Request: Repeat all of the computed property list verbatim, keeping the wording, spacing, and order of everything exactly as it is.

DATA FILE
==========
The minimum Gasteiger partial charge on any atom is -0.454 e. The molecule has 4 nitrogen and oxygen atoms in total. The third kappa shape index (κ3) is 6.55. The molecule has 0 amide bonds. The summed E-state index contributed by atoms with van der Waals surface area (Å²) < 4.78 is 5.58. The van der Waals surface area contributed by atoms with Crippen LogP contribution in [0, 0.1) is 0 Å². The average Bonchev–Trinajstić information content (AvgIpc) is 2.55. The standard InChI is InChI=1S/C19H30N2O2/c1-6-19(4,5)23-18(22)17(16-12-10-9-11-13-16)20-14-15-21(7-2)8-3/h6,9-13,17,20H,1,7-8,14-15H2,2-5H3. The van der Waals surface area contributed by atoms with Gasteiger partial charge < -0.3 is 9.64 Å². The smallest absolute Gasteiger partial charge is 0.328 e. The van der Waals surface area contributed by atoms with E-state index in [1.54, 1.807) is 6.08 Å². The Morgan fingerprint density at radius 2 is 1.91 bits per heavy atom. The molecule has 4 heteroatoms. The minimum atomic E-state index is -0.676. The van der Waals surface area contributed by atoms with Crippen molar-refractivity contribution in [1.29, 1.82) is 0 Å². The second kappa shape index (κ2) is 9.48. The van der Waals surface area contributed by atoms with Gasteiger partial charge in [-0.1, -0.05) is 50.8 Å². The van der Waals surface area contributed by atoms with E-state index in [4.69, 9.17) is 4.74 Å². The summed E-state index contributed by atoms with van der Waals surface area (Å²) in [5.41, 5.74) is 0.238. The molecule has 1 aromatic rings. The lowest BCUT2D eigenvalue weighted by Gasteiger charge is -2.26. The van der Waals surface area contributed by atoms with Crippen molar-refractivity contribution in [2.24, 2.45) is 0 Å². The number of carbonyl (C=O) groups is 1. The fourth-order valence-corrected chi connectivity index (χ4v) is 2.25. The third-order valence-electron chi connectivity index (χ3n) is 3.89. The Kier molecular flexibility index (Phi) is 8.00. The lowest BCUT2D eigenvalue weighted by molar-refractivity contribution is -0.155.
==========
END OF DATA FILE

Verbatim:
The minimum Gasteiger partial charge on any atom is -0.454 e. The molecule has 4 nitrogen and oxygen atoms in total. The third kappa shape index (κ3) is 6.55. The molecule has 0 amide bonds. The summed E-state index contributed by atoms with van der Waals surface area (Å²) < 4.78 is 5.58. The van der Waals surface area contributed by atoms with Crippen LogP contribution in [0, 0.1) is 0 Å². The average Bonchev–Trinajstić information content (AvgIpc) is 2.55. The standard InChI is InChI=1S/C19H30N2O2/c1-6-19(4,5)23-18(22)17(16-12-10-9-11-13-16)20-14-15-21(7-2)8-3/h6,9-13,17,20H,1,7-8,14-15H2,2-5H3. The van der Waals surface area contributed by atoms with Gasteiger partial charge < -0.3 is 9.64 Å². The smallest absolute Gasteiger partial charge is 0.328 e. The van der Waals surface area contributed by atoms with E-state index in [1.54, 1.807) is 6.08 Å². The Morgan fingerprint density at radius 2 is 1.91 bits per heavy atom. The molecule has 4 heteroatoms. The minimum atomic E-state index is -0.676. The van der Waals surface area contributed by atoms with Crippen molar-refractivity contribution in [1.29, 1.82) is 0 Å². The second kappa shape index (κ2) is 9.48. The van der Waals surface area contributed by atoms with Gasteiger partial charge in [-0.1, -0.05) is 50.8 Å². The van der Waals surface area contributed by atoms with E-state index in [4.69, 9.17) is 4.74 Å². The summed E-state index contributed by atoms with van der Waals surface area (Å²) in [5.41, 5.74) is 0.238. The molecule has 1 aromatic rings. The lowest BCUT2D eigenvalue weighted by Gasteiger charge is -2.26. The van der Waals surface area contributed by atoms with Crippen molar-refractivity contribution in [2.24, 2.45) is 0 Å². The number of carbonyl (C=O) groups is 1. The fourth-order valence-corrected chi connectivity index (χ4v) is 2.25. The third-order valence-electron chi connectivity index (χ3n) is 3.89. The Kier molecular flexibility index (Phi) is 8.00. The lowest BCUT2D eigenvalue weighted by molar-refractivity contribution is -0.155.